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We made it all in one piece, despite my constant fear of smashing my smaller driver with my 'massive' American body at each down hill. Well, I take that back, one of our ojeks had the misfortune of losing it's exhaust, and then the pipe connecting the exhaust, and various other pieces as we drove along. Luckily, the driver had the forethought to bring an old rice bag for collecting and carrying the pieces as they fell. Amazingly, the bike and passengers alike made it to the destination...which was a beautiful waterfall!

Finding well-hidden waterfalls might just be one of my favorite past-times in Indonesia - right up there with climbing volcanoes.We scrambled down some slippery rocks and jumped into frigid water - with our shirts and shorts on so as not to offend any spirits lingering around the falls. Our ojek drivers sat up on dry land and amused themselves by watching our chattering teeth and pitiful attempts to swim up to where the falls crashed into the water. I was pretty proud, though, that I was able to climb up the wall next to the falls and impress everyone with my cannonball skills.
Me climbing with some instruction from Jon - It was hard work!

Victory!

Next up was the main event: Bamboo Rafting. This was moment we'd all be waiting for, hence the super cool shirts that featured Mr. Peanut saying, Mau ke mana, Mister? (Where do you want to go, Mister? - a question frequently asked to bules, men and women alike. No word on why Mr. Peanut made an appearance.) Answer: Bamboo Rafting!  The rainy season hadn't quite begun yet, so the river was not very deep. Our worries were set aside, however, when we arrived at the river side and saw several bapaks busy at work making our rafts. That's right, they made the raft right in front of us, with little more than Bamboo and palm leaves.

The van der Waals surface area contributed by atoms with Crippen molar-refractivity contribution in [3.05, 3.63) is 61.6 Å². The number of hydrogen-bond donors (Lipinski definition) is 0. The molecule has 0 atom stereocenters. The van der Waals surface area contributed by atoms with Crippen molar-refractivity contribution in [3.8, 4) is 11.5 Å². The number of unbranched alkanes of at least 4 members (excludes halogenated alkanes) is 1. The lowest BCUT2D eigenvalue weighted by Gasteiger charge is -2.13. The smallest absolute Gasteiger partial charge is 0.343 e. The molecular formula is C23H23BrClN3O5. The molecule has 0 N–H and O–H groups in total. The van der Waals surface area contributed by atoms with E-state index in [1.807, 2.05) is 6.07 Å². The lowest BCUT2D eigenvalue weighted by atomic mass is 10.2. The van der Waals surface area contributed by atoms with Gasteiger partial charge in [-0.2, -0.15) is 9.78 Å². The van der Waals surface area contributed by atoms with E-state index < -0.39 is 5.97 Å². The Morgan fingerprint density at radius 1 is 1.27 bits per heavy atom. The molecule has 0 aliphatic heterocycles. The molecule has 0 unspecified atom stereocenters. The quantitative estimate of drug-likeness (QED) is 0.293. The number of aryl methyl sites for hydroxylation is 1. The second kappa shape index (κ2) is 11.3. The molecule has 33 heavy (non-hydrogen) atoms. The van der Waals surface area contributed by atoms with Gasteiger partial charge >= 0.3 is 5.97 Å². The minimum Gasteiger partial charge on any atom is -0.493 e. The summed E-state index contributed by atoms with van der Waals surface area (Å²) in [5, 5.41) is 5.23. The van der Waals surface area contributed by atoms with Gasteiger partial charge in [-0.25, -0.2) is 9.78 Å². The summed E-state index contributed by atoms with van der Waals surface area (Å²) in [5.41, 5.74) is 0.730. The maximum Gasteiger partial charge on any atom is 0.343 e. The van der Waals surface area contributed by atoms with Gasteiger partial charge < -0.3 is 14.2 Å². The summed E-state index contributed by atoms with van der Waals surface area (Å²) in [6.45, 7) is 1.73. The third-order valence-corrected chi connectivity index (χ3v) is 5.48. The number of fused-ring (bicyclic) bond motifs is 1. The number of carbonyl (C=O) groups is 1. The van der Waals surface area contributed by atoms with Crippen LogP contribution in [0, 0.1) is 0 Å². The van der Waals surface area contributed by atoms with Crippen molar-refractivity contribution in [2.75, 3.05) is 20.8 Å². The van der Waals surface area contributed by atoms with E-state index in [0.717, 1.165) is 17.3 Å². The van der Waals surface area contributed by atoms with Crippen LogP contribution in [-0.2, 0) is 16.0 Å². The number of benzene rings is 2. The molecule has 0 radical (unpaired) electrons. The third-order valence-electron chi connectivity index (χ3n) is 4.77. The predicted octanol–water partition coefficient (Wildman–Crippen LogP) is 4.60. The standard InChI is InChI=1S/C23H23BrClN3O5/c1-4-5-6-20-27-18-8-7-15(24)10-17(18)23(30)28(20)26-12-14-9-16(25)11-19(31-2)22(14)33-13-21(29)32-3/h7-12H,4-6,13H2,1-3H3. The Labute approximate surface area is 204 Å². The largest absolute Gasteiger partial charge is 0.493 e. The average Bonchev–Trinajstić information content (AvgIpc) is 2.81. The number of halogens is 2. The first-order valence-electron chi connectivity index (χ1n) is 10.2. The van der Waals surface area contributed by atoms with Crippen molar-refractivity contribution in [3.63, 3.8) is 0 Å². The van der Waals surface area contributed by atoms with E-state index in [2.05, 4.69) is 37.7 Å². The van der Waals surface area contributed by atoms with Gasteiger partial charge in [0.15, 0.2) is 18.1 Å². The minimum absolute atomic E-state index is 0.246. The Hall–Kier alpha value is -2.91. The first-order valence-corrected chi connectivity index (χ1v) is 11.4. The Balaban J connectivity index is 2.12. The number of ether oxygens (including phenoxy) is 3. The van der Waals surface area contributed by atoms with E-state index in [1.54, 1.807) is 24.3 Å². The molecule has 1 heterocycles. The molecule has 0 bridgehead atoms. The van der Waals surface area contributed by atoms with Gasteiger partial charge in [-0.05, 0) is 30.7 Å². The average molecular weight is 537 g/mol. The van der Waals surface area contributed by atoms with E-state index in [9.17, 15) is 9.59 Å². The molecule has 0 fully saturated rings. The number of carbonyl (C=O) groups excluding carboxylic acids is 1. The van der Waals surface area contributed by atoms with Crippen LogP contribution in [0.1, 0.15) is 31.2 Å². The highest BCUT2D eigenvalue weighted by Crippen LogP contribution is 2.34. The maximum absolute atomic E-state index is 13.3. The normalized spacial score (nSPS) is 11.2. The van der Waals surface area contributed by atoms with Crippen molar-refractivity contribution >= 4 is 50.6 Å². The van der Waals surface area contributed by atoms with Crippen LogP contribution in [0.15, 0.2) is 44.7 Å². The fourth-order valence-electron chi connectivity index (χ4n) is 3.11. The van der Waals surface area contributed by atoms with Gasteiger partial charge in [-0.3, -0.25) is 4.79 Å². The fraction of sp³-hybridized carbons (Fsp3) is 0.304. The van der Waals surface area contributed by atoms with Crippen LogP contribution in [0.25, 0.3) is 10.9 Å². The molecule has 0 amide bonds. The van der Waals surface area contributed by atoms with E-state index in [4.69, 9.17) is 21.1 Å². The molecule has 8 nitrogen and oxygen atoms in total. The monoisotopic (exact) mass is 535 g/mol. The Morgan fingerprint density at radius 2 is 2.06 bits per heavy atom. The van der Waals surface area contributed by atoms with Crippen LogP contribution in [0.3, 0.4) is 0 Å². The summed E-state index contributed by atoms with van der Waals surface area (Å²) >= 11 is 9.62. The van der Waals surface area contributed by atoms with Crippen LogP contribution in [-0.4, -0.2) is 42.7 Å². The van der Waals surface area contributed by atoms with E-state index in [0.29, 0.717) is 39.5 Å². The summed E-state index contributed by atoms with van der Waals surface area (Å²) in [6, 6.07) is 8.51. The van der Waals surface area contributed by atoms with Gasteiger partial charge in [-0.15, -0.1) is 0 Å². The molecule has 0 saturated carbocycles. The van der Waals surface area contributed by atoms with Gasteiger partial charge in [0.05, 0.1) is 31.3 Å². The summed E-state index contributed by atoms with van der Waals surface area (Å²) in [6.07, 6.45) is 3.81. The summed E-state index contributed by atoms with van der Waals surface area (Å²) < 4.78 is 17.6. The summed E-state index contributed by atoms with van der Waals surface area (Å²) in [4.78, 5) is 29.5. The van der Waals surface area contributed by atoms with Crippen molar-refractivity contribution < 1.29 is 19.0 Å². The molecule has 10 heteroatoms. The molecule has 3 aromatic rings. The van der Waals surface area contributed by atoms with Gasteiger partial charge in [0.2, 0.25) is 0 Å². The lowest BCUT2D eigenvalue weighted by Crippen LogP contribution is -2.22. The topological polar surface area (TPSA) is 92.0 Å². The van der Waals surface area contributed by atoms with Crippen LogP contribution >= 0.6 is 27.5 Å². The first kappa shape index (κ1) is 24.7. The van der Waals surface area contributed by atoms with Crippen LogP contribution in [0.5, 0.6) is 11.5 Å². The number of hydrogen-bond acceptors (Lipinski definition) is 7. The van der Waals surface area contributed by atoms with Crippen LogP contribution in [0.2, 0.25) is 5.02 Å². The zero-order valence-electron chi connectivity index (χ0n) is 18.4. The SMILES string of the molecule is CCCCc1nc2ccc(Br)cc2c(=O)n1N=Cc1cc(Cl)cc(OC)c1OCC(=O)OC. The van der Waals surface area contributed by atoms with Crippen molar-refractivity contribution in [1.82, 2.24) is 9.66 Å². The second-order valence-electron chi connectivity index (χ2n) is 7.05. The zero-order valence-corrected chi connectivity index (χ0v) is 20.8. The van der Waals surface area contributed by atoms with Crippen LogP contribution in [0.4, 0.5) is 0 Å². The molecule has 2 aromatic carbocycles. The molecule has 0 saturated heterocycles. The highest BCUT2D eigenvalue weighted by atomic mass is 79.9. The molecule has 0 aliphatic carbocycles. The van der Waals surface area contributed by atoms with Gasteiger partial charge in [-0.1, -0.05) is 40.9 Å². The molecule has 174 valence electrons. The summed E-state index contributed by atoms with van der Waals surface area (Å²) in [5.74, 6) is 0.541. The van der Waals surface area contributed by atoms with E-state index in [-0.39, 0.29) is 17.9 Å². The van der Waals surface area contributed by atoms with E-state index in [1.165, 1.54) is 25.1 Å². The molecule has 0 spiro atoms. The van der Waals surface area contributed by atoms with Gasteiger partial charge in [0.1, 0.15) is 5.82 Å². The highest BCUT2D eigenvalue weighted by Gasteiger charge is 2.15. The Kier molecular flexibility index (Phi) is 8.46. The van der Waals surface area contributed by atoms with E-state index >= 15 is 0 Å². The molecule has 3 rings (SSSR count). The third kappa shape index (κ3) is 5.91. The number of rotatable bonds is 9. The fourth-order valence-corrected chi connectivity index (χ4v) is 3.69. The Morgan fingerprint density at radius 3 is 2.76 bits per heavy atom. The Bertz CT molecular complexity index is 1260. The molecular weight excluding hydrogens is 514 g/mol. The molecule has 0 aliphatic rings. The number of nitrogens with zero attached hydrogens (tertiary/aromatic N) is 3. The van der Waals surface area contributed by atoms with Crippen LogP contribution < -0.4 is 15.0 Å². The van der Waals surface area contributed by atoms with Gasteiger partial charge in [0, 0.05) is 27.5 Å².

We hung out with some pretty pintar (clever) students while waiting for our rafts to be built.

And they continued to be adorable by following us around.
Bamboo Raft construction. I don't know how they did it either.
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Our two-hour adventure down the river began a little rocky. And then continued to be rocky. By rocky, I mean the river was so low that our raft literally got caught on just about every rock in the river. There were some deeper parts that were very relaxing, though. When I wasn't chatting with Iris, my raft-mate, I went back to quiet contemplation about this much more basic lifestyle. It felt very much like I'd been transported back 60 to 70 years ago, as I passed young women bathing in the river, children splashing, and old, sun-browned women loading banana bunches on their own rafts to take to market. The nine other fellows and I, with our blue matching t-shirts and cameras, seemed like an intrusion on their simple lifestyle. Then again, just by extension of being around them, I felt my thoughts, breathing, and just about everything else slow down and relax.

The rocks.
The bamboo raft drivers getting us off the rocks.
Very cool bamboo bridge coming off this tree.
Bamboo rafts used for daily living.